Would the WPA work today?


Randy Butler Contributing columnist

Randy Butler Contributing columnist


This picture showing 1938 WPA markings was taken on a road in Pricetown.


Whatever side you may be on, the whole idea of giving or receiving a gift brings joy. It makes us feel special when someone thinks of us enough to give a gift. They took the time, energy, maybe even hard-earned money to bring us joy. It can be even more rewarding to give that feeling to another person. It is more blessed to give than receive. But both can be awesome.

I remember receiving such a gift when I was around 11 years old. My grandfather gave me a .410-gauge shotgun. By today’s standard this may not be viewed by many as a good idea. But in the early ’70s, it was not uncommon. It was a cherished gift that meant the world to me as the receiver and my grandfather as the giver.

A few short years later when I purchased my first car was a totally different circumstance. I worked and saved for a very long time for the down payment and yes, my Dad co-signed for me to get the loan. But it was all mine. All mine to pay for and to maintain. Now, bear in mind there were no other options for me but to do this all by myself. I have been a car guy my whole life, but that car was far above all the muscle cars and hot rods I have had. I feel it was mostly because I did it with no help. That is yet another form of joy we can obtain — being self-sufficient.

Last week I received a text from a man I did not know. It came to me as the great historian Forest Gump said, “out of the blue clear sky.” The text had a picture of a piece of stone that had the words WPA 1938 carved in it. He asked me if I had any idea what this meant and if the topic may be of interest to me for a future article. When I first read his text, it jogged my memory from Harold Spargur’s history class. Admittedly, I had to look it up as the gentleman asked to have a clue on how this great program fit into United States history.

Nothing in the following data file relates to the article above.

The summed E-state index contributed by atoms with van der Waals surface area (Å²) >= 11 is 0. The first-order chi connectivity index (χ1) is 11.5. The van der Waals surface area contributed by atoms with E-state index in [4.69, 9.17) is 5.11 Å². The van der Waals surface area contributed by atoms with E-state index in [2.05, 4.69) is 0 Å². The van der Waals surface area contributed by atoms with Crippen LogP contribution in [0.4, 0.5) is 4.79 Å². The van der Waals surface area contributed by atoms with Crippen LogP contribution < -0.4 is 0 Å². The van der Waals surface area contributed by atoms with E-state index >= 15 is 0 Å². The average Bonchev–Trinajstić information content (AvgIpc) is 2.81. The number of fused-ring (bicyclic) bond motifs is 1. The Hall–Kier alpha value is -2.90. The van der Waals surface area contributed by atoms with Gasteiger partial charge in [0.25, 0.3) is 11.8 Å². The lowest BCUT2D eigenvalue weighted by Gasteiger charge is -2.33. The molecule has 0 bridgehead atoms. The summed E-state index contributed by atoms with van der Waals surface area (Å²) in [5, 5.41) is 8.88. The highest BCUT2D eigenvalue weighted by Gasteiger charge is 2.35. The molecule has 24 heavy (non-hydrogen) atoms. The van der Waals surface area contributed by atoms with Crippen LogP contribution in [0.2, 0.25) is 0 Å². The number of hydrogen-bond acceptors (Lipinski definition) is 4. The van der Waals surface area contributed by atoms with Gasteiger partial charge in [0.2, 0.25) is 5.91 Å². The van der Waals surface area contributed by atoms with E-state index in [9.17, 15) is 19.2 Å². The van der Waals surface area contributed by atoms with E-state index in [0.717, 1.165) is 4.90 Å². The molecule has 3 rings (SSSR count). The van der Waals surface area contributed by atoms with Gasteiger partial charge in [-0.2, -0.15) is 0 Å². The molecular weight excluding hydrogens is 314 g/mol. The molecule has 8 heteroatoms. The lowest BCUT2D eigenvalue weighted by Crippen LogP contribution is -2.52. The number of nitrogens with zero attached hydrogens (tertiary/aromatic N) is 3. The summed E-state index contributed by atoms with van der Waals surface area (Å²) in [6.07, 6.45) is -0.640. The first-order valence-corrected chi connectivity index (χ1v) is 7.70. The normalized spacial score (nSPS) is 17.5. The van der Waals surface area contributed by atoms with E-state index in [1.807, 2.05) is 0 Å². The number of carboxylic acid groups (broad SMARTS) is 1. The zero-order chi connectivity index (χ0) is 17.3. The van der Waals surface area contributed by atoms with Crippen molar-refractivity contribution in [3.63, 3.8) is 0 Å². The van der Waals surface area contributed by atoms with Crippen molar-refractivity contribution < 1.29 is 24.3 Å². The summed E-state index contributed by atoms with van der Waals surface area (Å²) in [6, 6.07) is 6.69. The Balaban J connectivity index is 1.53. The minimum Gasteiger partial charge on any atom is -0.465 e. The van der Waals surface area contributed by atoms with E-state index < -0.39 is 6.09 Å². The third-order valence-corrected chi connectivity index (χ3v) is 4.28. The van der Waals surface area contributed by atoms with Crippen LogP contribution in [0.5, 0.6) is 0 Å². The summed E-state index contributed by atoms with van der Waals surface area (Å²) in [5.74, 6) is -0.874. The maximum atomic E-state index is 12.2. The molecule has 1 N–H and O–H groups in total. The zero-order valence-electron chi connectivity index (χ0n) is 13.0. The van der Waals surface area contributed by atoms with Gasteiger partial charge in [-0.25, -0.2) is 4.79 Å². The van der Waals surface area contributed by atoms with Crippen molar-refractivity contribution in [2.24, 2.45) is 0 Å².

It was started during FDR’s administration as part of the “New Deal,” beginning in 1935 and dissolved in 1943. At that time there were 20 million people in the U.S. on relief due to unemployment. This masterful plan implemented by our federal government was much different than the ones in place today. It came into existence to provide jobs for the masses of unemployed people during the great depression. It lasted through most of the 1930s. It supplied jobs for the unemployed. The initial funds invested were $4.9 billion. At its peak in 1938, it supplied paying jobs to three million men and women.

These three million now employed (much happier Americans) did things such as repair roads, build parks, airports, bridges, schools, and many other things. By further design it was limited to one person per household who was suffering from long-term unemployment.

There were several parts of the WPA. Federal Project No. 1 employed musicians, actors and directors. They would tour the country providing performances. One of its directors was quoted by saying, “for the first time in the relief experiments of this country the preservation of the skill of the worker, and hence the preservation of his self-respect, became important.” The WPA program was liquidated in 1943 because of low unemployment during World War II.

This is such a fascinating story of a plan that worked. It worked on so many levels and helped millions of people obtain money for their families and retain their dignity. One very important aspect is that it no longer exists today. It does not exist because it did what it was supposed to do and then it was stopped. Isn’t that a lesson in itself?

I am proud to live in the greatest country in the world. But have we grown to expect too much from our government? Do we expect it to do things we can do for ourselves? Have we gotten away from teaching others how to fish to just giving fish away?

And yes, the picture that was sent to me was from a culvert on a road in Pricetown, less than 10 minutes away from Hillsboro. The WPA was right here with us.

Would the WPA or some form of it work today?

Randy Butler is a lifelong resident of Highland County and a licensed real estate agent for Classic Real Estate in Hillsboro.

Randy Butler Contributing columnist
https://www.timesgazette.com/wp-content/uploads/sites/33/2020/11/web1_Butler-Randy-new-mug-1.jpgRandy Butler Contributing columnist

This picture showing 1938 WPA markings was taken on a road in Pricetown.
https://www.timesgazette.com/wp-content/uploads/sites/33/2020/11/web1_Butler-pic.jpgThis picture showing 1938 WPA markings was taken on a road in Pricetown.